The kids are motivated

Desoplex Records is an independent label and artist collective for music and multimedia — and kids in high school run it.

Ian Underhill-Cady, right, Max Finch-Raymond, center, and Toivo Hannigan, left, of hip hop group Pseudoubt rehearse in their garage in south Minneapolis on Tuesday. Pseudoubt are one of multiple musical acts within the family of Desoplex Records, an art collective formed by current high school seniors.

Alex Tuthill-Preus

Ian Underhill-Cady, right, Max Finch-Raymond, center, and Toivo Hannigan, left, of hip hop group Pseudoubt rehearse in their garage in south Minneapolis on Tuesday. Pseudoubt are one of multiple musical acts within the family of Desoplex Records, an art collective formed by current high school seniors.

Jared Hemming

While they were juniors in high school, the members of Pseudoubt wanted their friends in the band. One problem — some of those friends weren’t musicians.

So Pseudoubt’s beat producer Adrian Williams, rapper Max Finch-Raymond and guitarist Jack Madson brought in 11 other creative pals to create a new art label: Desoplex Records.

“We’re collaborating, but we all bring such a different individual focus,” Finch-Raymond said. “We all have really different personalities, and it’s a weird thing that we all get along.”

Since last year, Desoplex Records has operated as a banner under which the 14 teenagers collaborate on music, album artwork and multimedia together.

“I don’t know any other group of 17- to 18-year-olds that are as committed and motivated as us,” Finch-Raymond said. “I don’t know any other friend group that would get together on a Saturday evening for a two-hour meeting.”

Among the group’s non-musicians, Desoplex’s Jae Shin Cross produces music videos for Pseudoubt and fellow Desoplex band Origami Bones, rendering both acts’ experimental, ambient and hip-hop sounds in visuals.

“I’m in Desoplex because I want to mix music and other mediums as a new way of live performance,” Shin Cross said.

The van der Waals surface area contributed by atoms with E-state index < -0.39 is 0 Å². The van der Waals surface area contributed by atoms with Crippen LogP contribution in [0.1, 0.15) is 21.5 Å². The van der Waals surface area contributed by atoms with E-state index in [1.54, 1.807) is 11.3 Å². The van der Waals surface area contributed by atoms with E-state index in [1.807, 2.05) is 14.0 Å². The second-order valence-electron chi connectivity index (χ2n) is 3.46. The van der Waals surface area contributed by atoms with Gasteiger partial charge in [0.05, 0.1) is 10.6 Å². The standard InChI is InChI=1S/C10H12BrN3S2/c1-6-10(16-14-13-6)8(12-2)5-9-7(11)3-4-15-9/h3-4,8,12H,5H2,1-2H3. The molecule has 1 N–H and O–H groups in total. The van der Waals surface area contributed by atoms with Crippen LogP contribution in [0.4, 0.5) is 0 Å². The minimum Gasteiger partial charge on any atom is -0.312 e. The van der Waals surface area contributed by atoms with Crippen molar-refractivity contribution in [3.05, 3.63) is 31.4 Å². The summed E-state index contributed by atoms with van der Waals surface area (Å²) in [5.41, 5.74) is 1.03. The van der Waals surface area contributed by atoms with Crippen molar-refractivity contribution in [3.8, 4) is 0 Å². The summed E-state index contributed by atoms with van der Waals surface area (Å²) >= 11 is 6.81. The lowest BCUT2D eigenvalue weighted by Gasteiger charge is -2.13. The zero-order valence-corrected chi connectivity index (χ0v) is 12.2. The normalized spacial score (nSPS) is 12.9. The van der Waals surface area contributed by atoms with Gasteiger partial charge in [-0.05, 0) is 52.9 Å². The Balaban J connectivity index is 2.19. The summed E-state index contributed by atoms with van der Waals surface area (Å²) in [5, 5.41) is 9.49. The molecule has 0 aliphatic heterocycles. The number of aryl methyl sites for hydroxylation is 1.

She also helped turn Origami Bones’ record release show into a gallery space for her and Desoplex’s other visual artists.
The collective funds itself through clever independent art strategies — at shows, Desoplex gives each audience member a CD as a part of the ticket.

“As of right now, no one’s making any money,” Origami Bones vocalist Mackenzie Monk said. “[The] releases are funded by everything that everybody does.”

This savvy cash flow helped Pseudoubt’s live keyboardist Ian Underhill-Cady produce his solo album. That project bankrolled Origami Bones’ debut “One,” and each Desoplex show follows a similar pattern of funding the next thing.

“Obviously, we would all enjoy money,” Underhill-Cady said. “I think the fact that we aren’t making any really keeps the focus in the art and the quality.”

Among Desoplex’s full-time commitment, Finch-Raymond said regular high school pressures are difficult to balance.

“I could write this speech for speech class, or I could listen to and sign-off on these final mixes for my new album,” Finch-Raymond said. “What’s going to do more for me in my future as of this moment? It’s a hard decision to make.”

While Desoplex will continue building momentum at Pseudoubt’s show with Treading North at the Triple Rock Thursday, the artists have one looming fear inhibiting the collective’s growth — graduation.

Aside from Monk, Desoplex’s entire staff is finishing high school this spring, and all plan to attend different colleges in the fall.

“We’ll have a wider spread of influence because our members will be in different territories,” Pseudoubt’s live bassist Toivo Hannigan said. “On another hand, we’ll be separated, so we may not have as much power.”

For Monk and Williams, who created Origami Bones together along with Desoplex member Sam Hoch, this won’t be a hindrance for the band’s creative process.

“The whole Origami Bones album we made over the Internet, sending files back and forth,” Williams said. 
If nothing else, Shin Cross said, Desoplex’s members plan to collaborate more during school breaks next year, embracing the change that reflects the group’s varying personalities.

“If you’re in a band with people all like you, how much are you really going to grow?” Shin Cross said.

Regardless, the group can agree that Desoplex’s future is one of their top priorities.

“When we close our eyes and think about Desoplex, I think we all are on the same wavelength,” Williams said. “Our music equally suits an art gallery as much as a house/college party in a basement.”

 

What: Treading North with Pseudoubt
When: 8 p.m. Thursday
Where: Triple Rock Social Club, 629 S. Cedar Ave., Minneapolis
Cost: $5-$8
Age: 18+